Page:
Gina, Freedom House just published an important report about public perceptions in Turkey of freedom of expression. Can you tell us about the main findings of this report and what is happening in this space in Turkey?
GINA: Turkey remains “Not Free” in Freedom House’s 2020 Freedom in the World index, in large part due to the level of retribution against exercising one’s right to free expression. This is a significant challenge facing not only journalists but also civil society activists like Osman Kavala, as well as writers, artists, scholars, and normal people who post criticism of the government online. Freedom House found through its recent research that pressures and restrictions against media in Turkey have contributed to low public trust in the media overall, as well as a significant shift in media consumption habits. We learned that the Turkish public has turned more and more to the internet and to social media as sources of information and news.
This shift comes with significant public anxiety about censorship, surveillance and untrustworthy information. Sixty-nine percent of respondents expressed concern about the effects of censorship in Turkey, and 64 percent revealed that they were worried about the government monitoring their online activities. Thirty-five percent of those who expressed concerns about these issues were specifically troubled by the government’s concealment of rights abuses, such as those around Osman Kavala’s case. For this reason, Erdoğan’s proposed draft law on social media, which would ultimately give the authorities more control over content online, would be a further blow to free speech in Turkey. It would affect not only outspoken journalists and activists, but the broader public, as they turn increasingly to social and online media for information and expression.
Finally, a question to all of you: Why does Turkey’s authoritarianism matter to the United States? Why should the U.S. care about Turkey’s jailing of peaceful civic actors and the suppression of free expression?
MERVE: Here, I think Kavala’s case is of particular relevance to the United States. All three charges against Kavala—the Gezi protests, the coup, espionage—actually touch on the United States, because the AKP government and its media have pinned both the protests and the coup attempt on the U.S. government, or on American companies or citizens. So in that sense, Kavala is a casualty of anti-Americanism in Turkey, and similarly, persecutions like Kavala’s help perpetuate conspiracy theories that depict the United States, Turkey’s NATO ally, as an enemy. This is something the United States should care about, not least because similar charges have also been leveled against U.S. citizens and can be made again at any time.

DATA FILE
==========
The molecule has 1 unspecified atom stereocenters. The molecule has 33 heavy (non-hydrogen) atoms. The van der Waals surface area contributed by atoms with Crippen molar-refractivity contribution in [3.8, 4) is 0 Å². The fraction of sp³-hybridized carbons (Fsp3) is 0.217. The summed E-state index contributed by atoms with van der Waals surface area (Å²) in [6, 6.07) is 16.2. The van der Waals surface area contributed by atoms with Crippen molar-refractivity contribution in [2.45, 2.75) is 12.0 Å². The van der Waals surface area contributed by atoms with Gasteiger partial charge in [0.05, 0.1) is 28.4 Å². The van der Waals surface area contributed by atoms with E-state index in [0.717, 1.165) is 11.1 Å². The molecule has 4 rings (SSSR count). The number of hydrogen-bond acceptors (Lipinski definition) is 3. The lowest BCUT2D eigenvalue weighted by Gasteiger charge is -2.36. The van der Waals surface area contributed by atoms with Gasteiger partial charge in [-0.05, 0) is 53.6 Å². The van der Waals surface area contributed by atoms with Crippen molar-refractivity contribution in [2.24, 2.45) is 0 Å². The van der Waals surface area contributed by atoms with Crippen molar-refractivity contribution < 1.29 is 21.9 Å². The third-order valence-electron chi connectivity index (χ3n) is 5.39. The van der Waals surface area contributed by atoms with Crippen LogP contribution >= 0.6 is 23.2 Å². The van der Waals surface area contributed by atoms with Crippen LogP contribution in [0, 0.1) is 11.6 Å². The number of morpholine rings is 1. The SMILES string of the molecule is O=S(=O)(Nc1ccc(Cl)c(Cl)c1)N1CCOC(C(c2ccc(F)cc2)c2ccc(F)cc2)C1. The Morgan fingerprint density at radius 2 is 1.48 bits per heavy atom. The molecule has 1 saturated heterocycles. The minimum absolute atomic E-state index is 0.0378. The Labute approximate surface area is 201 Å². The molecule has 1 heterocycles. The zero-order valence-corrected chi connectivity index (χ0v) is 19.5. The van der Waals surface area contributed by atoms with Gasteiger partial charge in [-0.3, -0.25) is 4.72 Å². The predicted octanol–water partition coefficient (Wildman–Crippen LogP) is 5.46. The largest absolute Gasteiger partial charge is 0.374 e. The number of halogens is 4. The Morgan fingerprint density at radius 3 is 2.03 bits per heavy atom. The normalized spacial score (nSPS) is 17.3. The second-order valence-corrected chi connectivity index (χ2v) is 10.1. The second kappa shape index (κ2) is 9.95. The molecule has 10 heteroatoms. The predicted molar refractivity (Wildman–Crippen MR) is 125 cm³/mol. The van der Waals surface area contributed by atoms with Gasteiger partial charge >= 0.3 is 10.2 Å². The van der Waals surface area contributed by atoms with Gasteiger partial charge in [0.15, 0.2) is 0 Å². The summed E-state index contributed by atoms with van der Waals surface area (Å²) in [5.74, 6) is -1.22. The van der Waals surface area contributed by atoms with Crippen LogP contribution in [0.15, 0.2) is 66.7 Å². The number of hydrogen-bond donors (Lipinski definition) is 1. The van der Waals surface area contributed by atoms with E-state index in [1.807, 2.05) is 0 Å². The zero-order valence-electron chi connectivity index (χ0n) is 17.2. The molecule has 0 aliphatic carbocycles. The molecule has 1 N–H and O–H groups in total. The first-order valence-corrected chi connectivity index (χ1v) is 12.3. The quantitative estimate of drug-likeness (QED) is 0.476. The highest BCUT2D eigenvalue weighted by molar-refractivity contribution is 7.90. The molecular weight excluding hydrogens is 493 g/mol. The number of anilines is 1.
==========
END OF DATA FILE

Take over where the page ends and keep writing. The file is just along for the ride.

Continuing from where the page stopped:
DENIZ: The U.S.-Turkey relationship has been battered by successive crises. One of the root causes for the increasingly precarious nature of this alliance is Turkey’s unstable political climate and deep internal polarization. The Turkish government has clamped down on dissent in both traditional and social media, aggressively pursuing policies without consensus. Turkey’s civil society plays a critical role in bridging social divisions and is one of the last remaining avenues for free expression.
The government’s human rights abuses are certainly a result of this unstable climate, but they are also destabilizing factors themselves. If Washington wants a stronger and less volatile partnership with Ankara, it must recognize the correlation between Turkey’s human rights record and its stability.
GINA: Under current federal leadership, civil society activists and journalists in the United States are currently struggling with similar challenges that their Turkish counterparts have been facing for years now. Now is not the time for civil society in the United States to take an insular approach to defending human rights principles and fundamental freedoms. Given the growing trend of illiberal leadership and authoritarianism worldwide, documented in Freedom House’s flagship publication Freedom in the World, the fight against suppression of freedom of expression, and fundamental rights, is a global one. In that respect, as far as rights are concerned, what affects Turkey affects us here in the United States.